2. Using social media. A funeral home on Facebook? Why not? Increasingly, Americans are making plans for their funerals before they die and are shopping online for a funeral home just as they shop for someone to fix their furnace or landscape their front yard. However, less than half of funeral homes are using social media in their marketing plans.

By using social media platforms, like Facebook, funeral directors can take some of the “scary” out of the funeral profession, put a face on the business and become a more human part of the community. Show them how proud you are of your grand kids, while at the same time establishing themselves as experts in the industry.

3. Content marketing. Content marketing, the art and science of boosting your website’s–and your company’s–visibility by adding regular new, valuable and interesting content to your site is a natural for funeral homes. If someone searches on Google or other search engine for funeral home in (insert your geographic area), you what them to find your business, not the competition. Since most people plan very few funerals in their lifetime, you want to be the first business they encounter online. Content marketing, done well, can help you head the list in search engine results. Write about whats going on in your community and become a source for local news.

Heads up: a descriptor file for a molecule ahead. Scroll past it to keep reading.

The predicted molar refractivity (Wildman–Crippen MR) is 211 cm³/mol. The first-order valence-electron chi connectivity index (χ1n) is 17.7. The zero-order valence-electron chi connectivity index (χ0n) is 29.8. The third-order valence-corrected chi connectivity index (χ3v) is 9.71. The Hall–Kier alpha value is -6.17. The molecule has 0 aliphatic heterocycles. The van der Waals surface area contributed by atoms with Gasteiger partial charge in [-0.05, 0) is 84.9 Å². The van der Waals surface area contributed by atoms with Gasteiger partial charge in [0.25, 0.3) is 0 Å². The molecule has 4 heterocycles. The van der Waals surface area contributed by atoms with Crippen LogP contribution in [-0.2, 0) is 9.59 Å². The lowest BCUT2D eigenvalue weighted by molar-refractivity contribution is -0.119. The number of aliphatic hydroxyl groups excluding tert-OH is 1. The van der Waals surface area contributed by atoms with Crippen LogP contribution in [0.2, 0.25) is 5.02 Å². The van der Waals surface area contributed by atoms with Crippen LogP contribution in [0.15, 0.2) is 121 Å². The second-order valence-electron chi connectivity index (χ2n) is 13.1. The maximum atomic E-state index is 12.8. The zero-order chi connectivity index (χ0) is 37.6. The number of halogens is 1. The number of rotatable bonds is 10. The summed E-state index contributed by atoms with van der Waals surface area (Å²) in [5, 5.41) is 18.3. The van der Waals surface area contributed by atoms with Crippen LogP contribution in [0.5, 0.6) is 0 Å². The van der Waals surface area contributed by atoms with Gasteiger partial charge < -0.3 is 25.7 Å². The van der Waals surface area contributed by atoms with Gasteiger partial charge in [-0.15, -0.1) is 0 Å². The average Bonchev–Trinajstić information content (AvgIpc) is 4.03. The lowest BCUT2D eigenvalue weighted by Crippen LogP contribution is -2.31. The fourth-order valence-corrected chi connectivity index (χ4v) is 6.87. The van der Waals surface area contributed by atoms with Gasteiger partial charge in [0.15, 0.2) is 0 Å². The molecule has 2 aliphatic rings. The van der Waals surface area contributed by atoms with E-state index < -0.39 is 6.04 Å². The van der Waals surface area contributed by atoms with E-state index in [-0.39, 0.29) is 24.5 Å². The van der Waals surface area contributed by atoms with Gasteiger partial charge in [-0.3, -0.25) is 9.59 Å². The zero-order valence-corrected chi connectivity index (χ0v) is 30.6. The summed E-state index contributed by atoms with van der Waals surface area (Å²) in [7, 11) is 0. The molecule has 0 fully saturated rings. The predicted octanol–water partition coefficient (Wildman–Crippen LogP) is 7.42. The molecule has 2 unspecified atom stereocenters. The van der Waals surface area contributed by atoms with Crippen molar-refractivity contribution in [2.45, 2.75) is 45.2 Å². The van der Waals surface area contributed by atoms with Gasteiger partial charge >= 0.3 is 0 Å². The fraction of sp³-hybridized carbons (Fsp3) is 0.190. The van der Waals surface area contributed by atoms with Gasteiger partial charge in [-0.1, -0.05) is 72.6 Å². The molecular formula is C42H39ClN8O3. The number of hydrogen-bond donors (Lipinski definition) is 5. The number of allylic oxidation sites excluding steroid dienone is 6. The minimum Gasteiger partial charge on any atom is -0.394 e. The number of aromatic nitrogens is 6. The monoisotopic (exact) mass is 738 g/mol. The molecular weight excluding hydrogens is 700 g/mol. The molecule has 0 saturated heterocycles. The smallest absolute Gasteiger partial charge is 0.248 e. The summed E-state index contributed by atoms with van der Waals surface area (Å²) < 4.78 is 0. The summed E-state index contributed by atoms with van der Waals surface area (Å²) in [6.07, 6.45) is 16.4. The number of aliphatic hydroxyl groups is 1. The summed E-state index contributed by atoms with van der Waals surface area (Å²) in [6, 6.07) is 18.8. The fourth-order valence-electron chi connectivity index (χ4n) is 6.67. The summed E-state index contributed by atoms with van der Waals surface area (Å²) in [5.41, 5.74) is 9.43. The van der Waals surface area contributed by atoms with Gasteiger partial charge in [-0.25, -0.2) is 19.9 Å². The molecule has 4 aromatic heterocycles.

While more than 80 percent of funeral homes have a website, many use it primarily for information about funerals currently being planned by the business and/or for message books for friends and family of the deceased. While these functions are both important, funeral homes that don’t use their websites to marketing their services are missing a huge opportunity.